A panel discussion at the recent ULI Europe Real Estate Forum in Dublin examined how investors are driving demand for and managing mixed-use districts and buildings. Speakers said that rather than many small and varied projects, they have concentrated on fewer and larger high-return projects.

Paul van Stiphout, a senior portfolio manager of real estate in the Amsterdam office of APG Asset Management (APG), set out how APG’s strategy has evolved since the global financial crisis. “It was the case that we had a myriad of investments—lots of smaller developments—but during the crisis we changed our portfolio to concentrate on fewer, large investments,” van Stiphout told delegates. “Coming out of the crisis, we noted how certain locations and asset classes were doing better or worse. We had a field day buying assets. We’re not constrained by sectors—we take a mixed-use approach to investment. We’re city-driven rather than country-driven.”

To illustrate his point, van Stiphout pointed to APG’s investment in London’s East Village, the former Athletes Village adjacent to the Olympic Park in Stratford, which was the United Kingdom’s first dedicated build-to-rent (BTR) development at scale. He said that APG had been attracted to the project due to the investment made in the area as a result of the Olympics, as well as other infrastructure improvements and the construction of the Westfield shopping center.

The East Village homes are rented out under the Get Living brand, which van Stiphout said was being used to further develop the BTR portfolio, in partnership with developer Delancey. “We’re rolling it out,” he said. “Today, the partners are looking at building further residential on top of the shopping center.”

Van Stiphout also described the strategy behind APG’s decision in 2016 to acquire a 75 percent stake in the redevelopment of the St. James shopping center in Edinburgh. The existing center, he said, was a “monstrosity of concrete” and something of an anomaly in a city as beautiful as Edinburgh.

APG was aware of the project from its inception but decided to sit tight until it was clear that it would go ahead following delays due to the 2008 crash. “We came in just before development began,” said van Stiphout. “We’ve already seen that the investment has loosened up other investments in the area.”

The panel’s second speaker, Rachel Miller, head of strategy at Grosvenor Britain & Ireland, required no lessons on the value of mixed-use development and of placemaking. After all, her employer has been deploying broadly the same strategy for 300 years with its Mayfair and Belgravia estates in central London.

“Placemaking is the buzzword of the moment,” said Miller. “People sometimes think that it is something fluffy or vague, not something fundamental. Or maybe they think it’s part of CSR [corporate social responsibility], but not a core part of the business model. Well, it is for Grosvenor.”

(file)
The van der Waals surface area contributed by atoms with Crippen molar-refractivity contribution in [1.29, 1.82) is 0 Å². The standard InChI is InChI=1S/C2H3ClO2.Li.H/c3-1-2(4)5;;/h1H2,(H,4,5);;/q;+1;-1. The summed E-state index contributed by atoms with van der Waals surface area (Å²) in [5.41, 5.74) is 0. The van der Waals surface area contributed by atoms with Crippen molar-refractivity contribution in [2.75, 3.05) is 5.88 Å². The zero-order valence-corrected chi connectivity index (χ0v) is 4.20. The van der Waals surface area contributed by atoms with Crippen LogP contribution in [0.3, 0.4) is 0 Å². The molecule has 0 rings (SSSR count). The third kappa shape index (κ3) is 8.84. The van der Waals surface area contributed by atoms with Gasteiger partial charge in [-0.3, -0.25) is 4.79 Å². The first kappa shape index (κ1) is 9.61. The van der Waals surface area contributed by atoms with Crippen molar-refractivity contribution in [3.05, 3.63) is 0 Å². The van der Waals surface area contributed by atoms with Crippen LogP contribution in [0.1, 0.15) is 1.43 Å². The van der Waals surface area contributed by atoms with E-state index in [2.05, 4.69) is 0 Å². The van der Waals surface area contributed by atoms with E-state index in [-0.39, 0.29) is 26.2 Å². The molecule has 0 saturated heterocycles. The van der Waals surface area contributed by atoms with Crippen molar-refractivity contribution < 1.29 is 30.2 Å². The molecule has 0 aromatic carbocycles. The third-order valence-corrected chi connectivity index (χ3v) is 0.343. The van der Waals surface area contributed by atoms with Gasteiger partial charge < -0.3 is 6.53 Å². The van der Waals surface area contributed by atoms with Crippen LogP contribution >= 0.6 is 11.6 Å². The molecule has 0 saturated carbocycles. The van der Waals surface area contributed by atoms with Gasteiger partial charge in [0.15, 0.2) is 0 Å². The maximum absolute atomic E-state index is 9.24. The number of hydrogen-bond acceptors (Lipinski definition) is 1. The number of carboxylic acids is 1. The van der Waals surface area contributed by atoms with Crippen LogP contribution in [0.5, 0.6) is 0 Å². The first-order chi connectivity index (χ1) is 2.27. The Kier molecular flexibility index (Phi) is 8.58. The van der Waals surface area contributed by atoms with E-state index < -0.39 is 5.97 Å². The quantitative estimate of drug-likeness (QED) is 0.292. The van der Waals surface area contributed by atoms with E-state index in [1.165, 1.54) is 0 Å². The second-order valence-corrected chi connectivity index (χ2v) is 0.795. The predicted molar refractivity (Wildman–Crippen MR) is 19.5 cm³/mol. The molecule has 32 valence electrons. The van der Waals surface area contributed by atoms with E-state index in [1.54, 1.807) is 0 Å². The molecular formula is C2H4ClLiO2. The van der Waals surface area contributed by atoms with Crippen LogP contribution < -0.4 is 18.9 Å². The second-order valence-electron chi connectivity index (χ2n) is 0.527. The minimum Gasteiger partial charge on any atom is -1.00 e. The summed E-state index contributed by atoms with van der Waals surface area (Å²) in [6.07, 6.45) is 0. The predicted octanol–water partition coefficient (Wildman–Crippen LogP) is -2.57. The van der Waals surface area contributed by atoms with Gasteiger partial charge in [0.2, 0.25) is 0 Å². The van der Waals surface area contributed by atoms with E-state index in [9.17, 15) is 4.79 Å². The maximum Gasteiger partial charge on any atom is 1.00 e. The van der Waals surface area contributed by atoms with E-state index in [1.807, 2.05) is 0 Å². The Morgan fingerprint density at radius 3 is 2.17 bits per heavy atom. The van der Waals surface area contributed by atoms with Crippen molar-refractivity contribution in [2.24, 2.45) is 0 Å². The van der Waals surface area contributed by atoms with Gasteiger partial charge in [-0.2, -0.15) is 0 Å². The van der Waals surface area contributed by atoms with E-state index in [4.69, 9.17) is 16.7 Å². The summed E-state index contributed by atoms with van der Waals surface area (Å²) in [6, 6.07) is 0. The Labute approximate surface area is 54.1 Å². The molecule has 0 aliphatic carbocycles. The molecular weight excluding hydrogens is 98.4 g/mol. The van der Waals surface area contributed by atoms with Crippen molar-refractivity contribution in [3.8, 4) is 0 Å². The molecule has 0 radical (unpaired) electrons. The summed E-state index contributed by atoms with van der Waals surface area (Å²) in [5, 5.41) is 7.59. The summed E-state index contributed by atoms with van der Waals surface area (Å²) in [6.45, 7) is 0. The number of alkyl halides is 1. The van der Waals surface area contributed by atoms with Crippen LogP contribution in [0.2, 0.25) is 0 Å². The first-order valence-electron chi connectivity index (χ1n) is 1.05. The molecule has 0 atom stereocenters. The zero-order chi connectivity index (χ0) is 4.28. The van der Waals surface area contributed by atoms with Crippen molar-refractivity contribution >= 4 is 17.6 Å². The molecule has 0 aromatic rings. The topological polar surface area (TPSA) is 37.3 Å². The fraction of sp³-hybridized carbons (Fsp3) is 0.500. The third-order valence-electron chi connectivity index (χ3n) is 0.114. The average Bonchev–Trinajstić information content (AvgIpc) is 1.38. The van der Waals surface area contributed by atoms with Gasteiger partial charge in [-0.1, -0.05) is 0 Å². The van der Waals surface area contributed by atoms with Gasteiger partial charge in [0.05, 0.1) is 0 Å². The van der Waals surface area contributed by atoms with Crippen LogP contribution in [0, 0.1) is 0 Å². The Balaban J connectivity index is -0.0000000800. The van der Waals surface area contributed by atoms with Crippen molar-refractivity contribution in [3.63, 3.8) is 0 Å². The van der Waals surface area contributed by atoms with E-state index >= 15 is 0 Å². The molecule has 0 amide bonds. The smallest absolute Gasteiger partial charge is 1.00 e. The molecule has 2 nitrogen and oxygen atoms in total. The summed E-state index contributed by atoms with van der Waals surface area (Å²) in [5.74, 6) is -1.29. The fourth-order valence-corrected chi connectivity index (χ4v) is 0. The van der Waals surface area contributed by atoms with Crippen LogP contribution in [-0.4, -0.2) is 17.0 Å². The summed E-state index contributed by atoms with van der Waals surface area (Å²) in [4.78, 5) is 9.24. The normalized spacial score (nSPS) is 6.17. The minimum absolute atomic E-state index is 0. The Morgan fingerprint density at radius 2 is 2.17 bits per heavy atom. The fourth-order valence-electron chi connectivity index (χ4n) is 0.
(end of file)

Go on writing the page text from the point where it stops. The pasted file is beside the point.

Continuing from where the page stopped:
However, Miller added that the way in which Grosvenor approached placemaking had evolved. For instance, she said that historically the Mayfair estate was surrounded by major roads that acted as a barrier between it and other parts of the city, something that was quite deliberate. Today, on the other hand, the strategy is to create links with other neighborhoods. “We want our estate to be more integrated into other areas,” Miller said. “It was developed to be exclusive and we want to reverse that.”

Over the next ten years, Miller told delegates, Grosvenor will spend £1 billion (US$1.3 billion) on its estates, including on creating new links and improving the public realm, and is seeking to measure the value of its estates not just in terms of financial returns but also including factors such as environmental sustainability and placemaking. “We need to look at financial returns as well as social impact if we’re to be sustainable,” she said.

The final speaker, John Mulcahy, chairman of the Irish Property Unit Trust, picked up on the point that, at the end of the day, investors have to concentrate on financial returns. “We only invest in places where we will make a good return,” he said, adding that investing in placemaking can be justified only if it leads to better returns down the line. “We know placemaking is a good thing, but we need a measure and we don’t have one at the moment. We need a measure to persuade investors.”

This, Mulcahy urged, is the only responsible strategy to pursue when one is dealing with other people’s money. “If you’ve taken people’s pension, you have to be responsible,” he said. “You can’t indulge in your own view of social responsibility. But you can be enlightened—public realm works in the long term, but it is very difficult to measure.”

Mulcahy was also skeptical about some of the assumptions made by other investors, particularly those who target millennials when countries across the Western world have aging populations. “I hear a lot about creating places for young people, but 50 percent of the population isn’t young, so who are we building for?” he asked. “The vision needs to be clear. My argument is that there needs to be more intellectual vigor about where we are investing and why.”